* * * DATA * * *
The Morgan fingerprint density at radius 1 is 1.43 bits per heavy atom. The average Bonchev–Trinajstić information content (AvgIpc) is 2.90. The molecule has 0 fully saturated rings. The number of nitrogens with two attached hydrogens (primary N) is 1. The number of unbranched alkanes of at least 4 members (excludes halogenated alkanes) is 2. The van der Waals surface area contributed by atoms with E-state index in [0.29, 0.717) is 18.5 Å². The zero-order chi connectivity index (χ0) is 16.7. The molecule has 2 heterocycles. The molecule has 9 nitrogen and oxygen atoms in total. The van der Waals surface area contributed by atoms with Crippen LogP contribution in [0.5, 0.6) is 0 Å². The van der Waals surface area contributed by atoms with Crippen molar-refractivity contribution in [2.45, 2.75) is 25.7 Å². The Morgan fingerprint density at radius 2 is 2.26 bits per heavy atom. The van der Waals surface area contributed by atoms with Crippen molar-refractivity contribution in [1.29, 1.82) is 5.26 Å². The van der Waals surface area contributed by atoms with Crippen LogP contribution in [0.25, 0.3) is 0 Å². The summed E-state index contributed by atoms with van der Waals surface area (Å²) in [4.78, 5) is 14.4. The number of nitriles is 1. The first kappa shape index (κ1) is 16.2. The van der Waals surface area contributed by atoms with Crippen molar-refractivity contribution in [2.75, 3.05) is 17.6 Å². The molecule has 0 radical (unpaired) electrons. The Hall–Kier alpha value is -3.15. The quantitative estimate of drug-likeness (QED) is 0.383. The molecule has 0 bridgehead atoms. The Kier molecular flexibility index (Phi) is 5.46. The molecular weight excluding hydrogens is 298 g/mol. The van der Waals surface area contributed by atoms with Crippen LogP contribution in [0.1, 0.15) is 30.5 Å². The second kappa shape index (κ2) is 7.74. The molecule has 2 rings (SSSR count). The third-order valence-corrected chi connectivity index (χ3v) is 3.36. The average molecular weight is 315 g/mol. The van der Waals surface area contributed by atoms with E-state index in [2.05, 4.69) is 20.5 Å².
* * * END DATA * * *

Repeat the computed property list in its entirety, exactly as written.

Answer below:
The Morgan fingerprint density at radius 1 is 1.43 bits per heavy atom. The average Bonchev–Trinajstić information content (AvgIpc) is 2.90. The molecule has 0 fully saturated rings. The number of nitrogens with two attached hydrogens (primary N) is 1. The number of unbranched alkanes of at least 4 members (excludes halogenated alkanes) is 2. The van der Waals surface area contributed by atoms with E-state index in [0.29, 0.717) is 18.5 Å². The zero-order chi connectivity index (χ0) is 16.7. The molecule has 2 heterocycles. The molecule has 9 nitrogen and oxygen atoms in total. The van der Waals surface area contributed by atoms with Crippen LogP contribution in [0.5, 0.6) is 0 Å². The van der Waals surface area contributed by atoms with Crippen molar-refractivity contribution in [2.45, 2.75) is 25.7 Å². The Morgan fingerprint density at radius 2 is 2.26 bits per heavy atom. The van der Waals surface area contributed by atoms with Crippen molar-refractivity contribution in [1.29, 1.82) is 5.26 Å². The van der Waals surface area contributed by atoms with Crippen LogP contribution in [0.25, 0.3) is 0 Å². The summed E-state index contributed by atoms with van der Waals surface area (Å²) in [4.78, 5) is 14.4. The number of nitriles is 1. The first kappa shape index (κ1) is 16.2. The van der Waals surface area contributed by atoms with Crippen molar-refractivity contribution in [2.75, 3.05) is 17.6 Å². The molecule has 0 radical (unpaired) electrons. The Hall–Kier alpha value is -3.15. The quantitative estimate of drug-likeness (QED) is 0.383. The molecule has 0 bridgehead atoms. The Kier molecular flexibility index (Phi) is 5.46. The molecular weight excluding hydrogens is 298 g/mol. The van der Waals surface area contributed by atoms with Crippen LogP contribution in [0.1, 0.15) is 30.5 Å². The second kappa shape index (κ2) is 7.74. The molecule has 2 rings (SSSR count). The third-order valence-corrected chi connectivity index (χ3v) is 3.36. The average molecular weight is 315 g/mol. The van der Waals surface area contributed by atoms with E-state index in [2.05, 4.69) is 20.5 Å².